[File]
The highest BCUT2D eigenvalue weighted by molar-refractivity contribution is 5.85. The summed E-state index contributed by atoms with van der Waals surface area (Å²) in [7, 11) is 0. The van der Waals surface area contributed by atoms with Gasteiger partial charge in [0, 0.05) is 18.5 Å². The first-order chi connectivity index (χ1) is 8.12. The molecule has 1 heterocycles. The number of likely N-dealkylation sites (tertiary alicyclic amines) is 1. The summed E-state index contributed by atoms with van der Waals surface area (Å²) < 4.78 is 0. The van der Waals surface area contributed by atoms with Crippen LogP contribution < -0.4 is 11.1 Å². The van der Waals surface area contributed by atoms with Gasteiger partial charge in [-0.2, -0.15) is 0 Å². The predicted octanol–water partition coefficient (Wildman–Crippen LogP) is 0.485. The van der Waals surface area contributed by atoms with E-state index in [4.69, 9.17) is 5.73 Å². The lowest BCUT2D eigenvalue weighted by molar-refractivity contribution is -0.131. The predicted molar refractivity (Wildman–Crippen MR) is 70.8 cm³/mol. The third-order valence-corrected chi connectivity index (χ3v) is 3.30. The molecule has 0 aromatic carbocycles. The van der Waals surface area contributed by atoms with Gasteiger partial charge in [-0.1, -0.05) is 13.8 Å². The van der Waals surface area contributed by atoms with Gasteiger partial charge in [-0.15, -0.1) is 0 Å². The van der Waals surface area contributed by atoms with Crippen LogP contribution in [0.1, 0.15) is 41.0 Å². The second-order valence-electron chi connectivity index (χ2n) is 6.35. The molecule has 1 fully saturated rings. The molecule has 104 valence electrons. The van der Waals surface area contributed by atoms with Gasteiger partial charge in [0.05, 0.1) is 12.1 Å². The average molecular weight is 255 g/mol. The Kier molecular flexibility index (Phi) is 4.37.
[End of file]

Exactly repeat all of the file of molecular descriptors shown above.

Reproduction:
The highest BCUT2D eigenvalue weighted by molar-refractivity contribution is 5.85. The summed E-state index contributed by atoms with van der Waals surface area (Å²) in [7, 11) is 0. The van der Waals surface area contributed by atoms with Gasteiger partial charge in [0, 0.05) is 18.5 Å². The first-order chi connectivity index (χ1) is 8.12. The molecule has 1 heterocycles. The number of likely N-dealkylation sites (tertiary alicyclic amines) is 1. The summed E-state index contributed by atoms with van der Waals surface area (Å²) < 4.78 is 0. The van der Waals surface area contributed by atoms with Crippen LogP contribution < -0.4 is 11.1 Å². The van der Waals surface area contributed by atoms with Gasteiger partial charge in [-0.2, -0.15) is 0 Å². The predicted octanol–water partition coefficient (Wildman–Crippen LogP) is 0.485. The van der Waals surface area contributed by atoms with E-state index in [4.69, 9.17) is 5.73 Å². The lowest BCUT2D eigenvalue weighted by molar-refractivity contribution is -0.131. The predicted molar refractivity (Wildman–Crippen MR) is 70.8 cm³/mol. The third-order valence-corrected chi connectivity index (χ3v) is 3.30. The molecule has 0 aromatic carbocycles. The van der Waals surface area contributed by atoms with Gasteiger partial charge in [-0.1, -0.05) is 13.8 Å². The van der Waals surface area contributed by atoms with Gasteiger partial charge in [-0.15, -0.1) is 0 Å². The van der Waals surface area contributed by atoms with Crippen LogP contribution in [0.1, 0.15) is 41.0 Å². The second-order valence-electron chi connectivity index (χ2n) is 6.35. The molecule has 1 fully saturated rings. The molecule has 104 valence electrons. The van der Waals surface area contributed by atoms with Gasteiger partial charge in [0.05, 0.1) is 12.1 Å². The average molecular weight is 255 g/mol. The Kier molecular flexibility index (Phi) is 4.37.